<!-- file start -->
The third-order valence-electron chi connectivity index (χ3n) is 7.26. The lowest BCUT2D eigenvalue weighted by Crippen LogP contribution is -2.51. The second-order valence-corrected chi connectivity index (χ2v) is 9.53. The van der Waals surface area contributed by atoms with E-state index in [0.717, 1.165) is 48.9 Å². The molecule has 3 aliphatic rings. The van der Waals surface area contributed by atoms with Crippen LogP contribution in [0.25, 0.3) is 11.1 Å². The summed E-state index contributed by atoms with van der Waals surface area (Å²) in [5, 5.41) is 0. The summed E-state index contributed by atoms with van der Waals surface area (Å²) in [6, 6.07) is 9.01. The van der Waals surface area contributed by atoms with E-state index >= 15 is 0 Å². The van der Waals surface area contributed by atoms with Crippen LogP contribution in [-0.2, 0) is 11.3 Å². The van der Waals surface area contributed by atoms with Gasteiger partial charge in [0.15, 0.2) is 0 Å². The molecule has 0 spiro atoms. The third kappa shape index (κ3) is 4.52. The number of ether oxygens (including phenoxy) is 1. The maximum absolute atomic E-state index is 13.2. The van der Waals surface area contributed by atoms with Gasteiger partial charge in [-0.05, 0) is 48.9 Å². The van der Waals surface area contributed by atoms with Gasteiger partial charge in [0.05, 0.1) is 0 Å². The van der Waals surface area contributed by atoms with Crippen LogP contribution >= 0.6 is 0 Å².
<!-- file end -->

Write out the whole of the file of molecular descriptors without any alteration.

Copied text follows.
The third-order valence-electron chi connectivity index (χ3n) is 7.26. The lowest BCUT2D eigenvalue weighted by Crippen LogP contribution is -2.51. The second-order valence-corrected chi connectivity index (χ2v) is 9.53. The van der Waals surface area contributed by atoms with E-state index in [0.717, 1.165) is 48.9 Å². The molecule has 3 aliphatic rings. The van der Waals surface area contributed by atoms with Crippen LogP contribution in [0.25, 0.3) is 11.1 Å². The summed E-state index contributed by atoms with van der Waals surface area (Å²) in [5, 5.41) is 0. The summed E-state index contributed by atoms with van der Waals surface area (Å²) in [6, 6.07) is 9.01. The van der Waals surface area contributed by atoms with E-state index >= 15 is 0 Å². The van der Waals surface area contributed by atoms with Crippen LogP contribution in [-0.2, 0) is 11.3 Å². The van der Waals surface area contributed by atoms with Gasteiger partial charge in [0.15, 0.2) is 0 Å². The molecule has 0 spiro atoms. The third kappa shape index (κ3) is 4.52. The number of ether oxygens (including phenoxy) is 1. The maximum absolute atomic E-state index is 13.2. The van der Waals surface area contributed by atoms with Gasteiger partial charge in [-0.05, 0) is 48.9 Å². The van der Waals surface area contributed by atoms with Gasteiger partial charge in [0.05, 0.1) is 0 Å². The van der Waals surface area contributed by atoms with Crippen LogP contribution >= 0.6 is 0 Å².